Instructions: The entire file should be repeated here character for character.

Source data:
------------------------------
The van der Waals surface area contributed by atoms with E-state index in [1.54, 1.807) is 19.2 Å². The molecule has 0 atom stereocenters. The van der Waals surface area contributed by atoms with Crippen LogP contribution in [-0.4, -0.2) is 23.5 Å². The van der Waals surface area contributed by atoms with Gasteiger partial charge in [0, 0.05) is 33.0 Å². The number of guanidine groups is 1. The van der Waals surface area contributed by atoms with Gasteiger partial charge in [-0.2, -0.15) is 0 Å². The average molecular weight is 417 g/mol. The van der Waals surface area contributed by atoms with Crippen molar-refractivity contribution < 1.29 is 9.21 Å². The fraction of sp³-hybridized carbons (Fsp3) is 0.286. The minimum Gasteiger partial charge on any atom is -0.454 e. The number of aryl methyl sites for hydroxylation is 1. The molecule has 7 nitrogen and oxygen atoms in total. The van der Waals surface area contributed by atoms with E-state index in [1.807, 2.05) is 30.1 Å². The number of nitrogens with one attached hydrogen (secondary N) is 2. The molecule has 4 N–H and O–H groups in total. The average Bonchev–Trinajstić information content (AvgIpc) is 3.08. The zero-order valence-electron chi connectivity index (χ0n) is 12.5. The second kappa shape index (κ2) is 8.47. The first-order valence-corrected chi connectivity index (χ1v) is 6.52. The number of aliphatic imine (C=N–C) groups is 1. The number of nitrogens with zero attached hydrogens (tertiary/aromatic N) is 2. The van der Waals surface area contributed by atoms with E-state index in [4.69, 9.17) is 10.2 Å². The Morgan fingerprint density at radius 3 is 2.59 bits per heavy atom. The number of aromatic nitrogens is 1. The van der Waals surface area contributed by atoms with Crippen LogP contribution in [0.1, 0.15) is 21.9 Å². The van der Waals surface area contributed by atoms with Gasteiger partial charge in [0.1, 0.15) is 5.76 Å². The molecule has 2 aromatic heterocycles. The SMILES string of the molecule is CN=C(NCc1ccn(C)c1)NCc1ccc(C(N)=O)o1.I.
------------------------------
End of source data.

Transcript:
The van der Waals surface area contributed by atoms with E-state index in [1.54, 1.807) is 19.2 Å². The molecule has 0 atom stereocenters. The van der Waals surface area contributed by atoms with Crippen LogP contribution in [-0.4, -0.2) is 23.5 Å². The van der Waals surface area contributed by atoms with Gasteiger partial charge in [0, 0.05) is 33.0 Å². The number of guanidine groups is 1. The van der Waals surface area contributed by atoms with Gasteiger partial charge in [-0.2, -0.15) is 0 Å². The average molecular weight is 417 g/mol. The van der Waals surface area contributed by atoms with Crippen molar-refractivity contribution < 1.29 is 9.21 Å². The fraction of sp³-hybridized carbons (Fsp3) is 0.286. The minimum Gasteiger partial charge on any atom is -0.454 e. The number of aryl methyl sites for hydroxylation is 1. The molecule has 7 nitrogen and oxygen atoms in total. The van der Waals surface area contributed by atoms with E-state index in [1.807, 2.05) is 30.1 Å². The number of nitrogens with one attached hydrogen (secondary N) is 2. The molecule has 4 N–H and O–H groups in total. The average Bonchev–Trinajstić information content (AvgIpc) is 3.08. The zero-order valence-electron chi connectivity index (χ0n) is 12.5. The second kappa shape index (κ2) is 8.47. The first-order valence-corrected chi connectivity index (χ1v) is 6.52. The number of aliphatic imine (C=N–C) groups is 1. The number of nitrogens with zero attached hydrogens (tertiary/aromatic N) is 2. The van der Waals surface area contributed by atoms with E-state index in [4.69, 9.17) is 10.2 Å². The Morgan fingerprint density at radius 3 is 2.59 bits per heavy atom. The number of aromatic nitrogens is 1. The van der Waals surface area contributed by atoms with Crippen LogP contribution in [0.1, 0.15) is 21.9 Å². The van der Waals surface area contributed by atoms with Gasteiger partial charge in [0.1, 0.15) is 5.76 Å². The molecule has 2 aromatic heterocycles. The SMILES string of the molecule is CN=C(NCc1ccn(C)c1)NCc1ccc(C(N)=O)o1.I.